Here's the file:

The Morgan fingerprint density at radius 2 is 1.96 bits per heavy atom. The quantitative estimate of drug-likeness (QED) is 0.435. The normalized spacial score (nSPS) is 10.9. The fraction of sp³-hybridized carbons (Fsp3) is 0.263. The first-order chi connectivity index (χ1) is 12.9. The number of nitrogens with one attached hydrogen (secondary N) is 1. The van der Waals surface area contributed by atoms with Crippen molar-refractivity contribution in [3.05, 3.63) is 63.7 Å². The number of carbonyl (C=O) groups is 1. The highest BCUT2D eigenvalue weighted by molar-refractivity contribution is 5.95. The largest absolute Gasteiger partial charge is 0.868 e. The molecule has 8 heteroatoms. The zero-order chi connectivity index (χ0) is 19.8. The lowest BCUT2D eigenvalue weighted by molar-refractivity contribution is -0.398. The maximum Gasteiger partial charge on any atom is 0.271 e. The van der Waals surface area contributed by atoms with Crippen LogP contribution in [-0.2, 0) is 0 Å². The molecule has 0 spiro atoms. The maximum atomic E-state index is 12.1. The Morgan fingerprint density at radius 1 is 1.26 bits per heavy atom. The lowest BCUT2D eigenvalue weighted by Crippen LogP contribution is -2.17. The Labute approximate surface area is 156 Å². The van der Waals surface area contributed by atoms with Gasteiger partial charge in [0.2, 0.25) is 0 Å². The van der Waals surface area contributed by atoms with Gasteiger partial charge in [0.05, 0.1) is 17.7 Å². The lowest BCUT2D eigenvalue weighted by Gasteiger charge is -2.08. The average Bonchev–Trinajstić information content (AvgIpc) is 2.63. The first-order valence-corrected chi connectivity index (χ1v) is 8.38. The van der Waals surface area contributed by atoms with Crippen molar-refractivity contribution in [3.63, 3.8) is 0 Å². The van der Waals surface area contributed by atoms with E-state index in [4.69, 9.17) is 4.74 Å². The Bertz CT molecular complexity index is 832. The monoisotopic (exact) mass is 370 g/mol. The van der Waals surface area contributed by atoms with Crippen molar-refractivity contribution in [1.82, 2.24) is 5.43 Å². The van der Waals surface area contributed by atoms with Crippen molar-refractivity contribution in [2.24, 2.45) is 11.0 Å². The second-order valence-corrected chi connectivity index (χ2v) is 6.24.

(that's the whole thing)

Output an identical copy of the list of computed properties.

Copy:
The Morgan fingerprint density at radius 2 is 1.96 bits per heavy atom. The quantitative estimate of drug-likeness (QED) is 0.435. The normalized spacial score (nSPS) is 10.9. The fraction of sp³-hybridized carbons (Fsp3) is 0.263. The first-order chi connectivity index (χ1) is 12.9. The number of nitrogens with one attached hydrogen (secondary N) is 1. The van der Waals surface area contributed by atoms with Crippen molar-refractivity contribution in [3.05, 3.63) is 63.7 Å². The number of carbonyl (C=O) groups is 1. The highest BCUT2D eigenvalue weighted by molar-refractivity contribution is 5.95. The largest absolute Gasteiger partial charge is 0.868 e. The molecule has 8 heteroatoms. The zero-order chi connectivity index (χ0) is 19.8. The lowest BCUT2D eigenvalue weighted by molar-refractivity contribution is -0.398. The maximum Gasteiger partial charge on any atom is 0.271 e. The van der Waals surface area contributed by atoms with Crippen LogP contribution in [-0.2, 0) is 0 Å². The molecule has 0 spiro atoms. The maximum atomic E-state index is 12.1. The Morgan fingerprint density at radius 1 is 1.26 bits per heavy atom. The lowest BCUT2D eigenvalue weighted by Crippen LogP contribution is -2.17. The Labute approximate surface area is 156 Å². The van der Waals surface area contributed by atoms with Gasteiger partial charge in [0.2, 0.25) is 0 Å². The van der Waals surface area contributed by atoms with Gasteiger partial charge in [0.05, 0.1) is 17.7 Å². The lowest BCUT2D eigenvalue weighted by Gasteiger charge is -2.08. The average Bonchev–Trinajstić information content (AvgIpc) is 2.63. The first-order valence-corrected chi connectivity index (χ1v) is 8.38. The van der Waals surface area contributed by atoms with Crippen molar-refractivity contribution in [3.63, 3.8) is 0 Å². The van der Waals surface area contributed by atoms with E-state index in [4.69, 9.17) is 4.74 Å². The Bertz CT molecular complexity index is 832. The monoisotopic (exact) mass is 370 g/mol. The van der Waals surface area contributed by atoms with Crippen molar-refractivity contribution in [1.82, 2.24) is 5.43 Å². The van der Waals surface area contributed by atoms with Crippen molar-refractivity contribution in [2.24, 2.45) is 11.0 Å². The second-order valence-corrected chi connectivity index (χ2v) is 6.24.